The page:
Childcare's perfect storm
Childcare operators are facing a triple-whammy of challenges in coming weeks, with concerns the return of fees today will force some families to pull children out.
After more than six weeks of the Federal Government covering all fees, families are again liable for care, although they'll be eligible for subsidies under the previous complex federal system.
The Tasmanian President of Early Childhood Australia, Ros Cornish, says they're also losing the childcare-specific Jobkeeper payments next week.
"Many families would be impacted by the pandemic in terms of loss of hours or loss of jobs, worst case scenario," said Ms Cornish, who is also the CEO of major not-for-profit operator Lady Gowrie Tasmania.
"And then come September when Jobkeeper ceases for the broader community, the impact that will have on us as a childcare sector will be interesting."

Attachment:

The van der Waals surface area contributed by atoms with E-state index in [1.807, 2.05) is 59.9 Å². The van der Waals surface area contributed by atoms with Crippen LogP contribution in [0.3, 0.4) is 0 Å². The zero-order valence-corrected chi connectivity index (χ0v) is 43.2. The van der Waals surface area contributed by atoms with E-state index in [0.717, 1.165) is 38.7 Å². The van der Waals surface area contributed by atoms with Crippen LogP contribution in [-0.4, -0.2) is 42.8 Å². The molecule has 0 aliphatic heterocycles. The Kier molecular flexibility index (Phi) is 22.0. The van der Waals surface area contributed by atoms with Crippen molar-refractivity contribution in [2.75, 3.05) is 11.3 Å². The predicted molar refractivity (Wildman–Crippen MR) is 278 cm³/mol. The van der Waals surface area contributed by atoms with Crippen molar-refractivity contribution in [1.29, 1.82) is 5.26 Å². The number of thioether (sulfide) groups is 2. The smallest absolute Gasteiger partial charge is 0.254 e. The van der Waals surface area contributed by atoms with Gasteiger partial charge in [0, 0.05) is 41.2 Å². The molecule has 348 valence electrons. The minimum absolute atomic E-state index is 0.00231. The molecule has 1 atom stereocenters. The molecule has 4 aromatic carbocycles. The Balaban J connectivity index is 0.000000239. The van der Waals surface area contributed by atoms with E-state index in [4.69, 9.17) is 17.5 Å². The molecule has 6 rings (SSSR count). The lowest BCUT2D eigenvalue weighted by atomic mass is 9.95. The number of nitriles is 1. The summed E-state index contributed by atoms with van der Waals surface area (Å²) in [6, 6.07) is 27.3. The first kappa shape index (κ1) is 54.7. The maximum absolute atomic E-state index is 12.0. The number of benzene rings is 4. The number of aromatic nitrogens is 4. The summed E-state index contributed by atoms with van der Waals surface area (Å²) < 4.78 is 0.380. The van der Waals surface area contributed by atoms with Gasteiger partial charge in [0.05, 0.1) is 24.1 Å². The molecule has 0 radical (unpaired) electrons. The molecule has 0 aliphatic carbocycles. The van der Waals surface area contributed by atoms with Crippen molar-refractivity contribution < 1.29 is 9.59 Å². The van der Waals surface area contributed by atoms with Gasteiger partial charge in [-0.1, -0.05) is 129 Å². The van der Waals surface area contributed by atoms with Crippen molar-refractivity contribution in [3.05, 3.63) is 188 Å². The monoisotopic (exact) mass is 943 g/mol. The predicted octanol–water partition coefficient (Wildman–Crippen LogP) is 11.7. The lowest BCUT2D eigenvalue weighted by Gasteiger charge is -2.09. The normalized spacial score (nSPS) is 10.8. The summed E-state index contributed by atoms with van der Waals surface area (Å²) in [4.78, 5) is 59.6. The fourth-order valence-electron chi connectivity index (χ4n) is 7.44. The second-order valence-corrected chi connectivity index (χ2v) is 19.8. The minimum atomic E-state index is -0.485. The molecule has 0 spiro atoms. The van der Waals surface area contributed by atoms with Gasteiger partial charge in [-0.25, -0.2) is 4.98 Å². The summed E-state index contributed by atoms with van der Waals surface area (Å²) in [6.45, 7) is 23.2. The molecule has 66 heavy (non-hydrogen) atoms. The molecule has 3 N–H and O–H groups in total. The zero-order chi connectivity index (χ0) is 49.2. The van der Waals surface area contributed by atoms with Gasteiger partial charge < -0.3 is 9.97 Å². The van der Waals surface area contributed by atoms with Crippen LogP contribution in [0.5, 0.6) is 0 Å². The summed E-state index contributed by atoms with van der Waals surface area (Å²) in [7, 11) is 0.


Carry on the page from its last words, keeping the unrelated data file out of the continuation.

Tasmania's Opposition is also concerned at the impact.
"Without access to affordable care, it will also hurt the economy because of the barriers to workforce participation," said Elwick Legislative Councillor Josh Wilie.
"With JobKeeper payments for childcare workers also to be wound back, the industry may struggle to remain viable."
Ms Cornish says the impact on regional childcare in Tasmania has been especially severe.
"We have some services on the East Coast, and that's totally reliant on tourism and hospitality, and without the borders open - and we support the borders being closed, please don't get me wrong - but until we have tourists back, the utilisation in those centres is very low."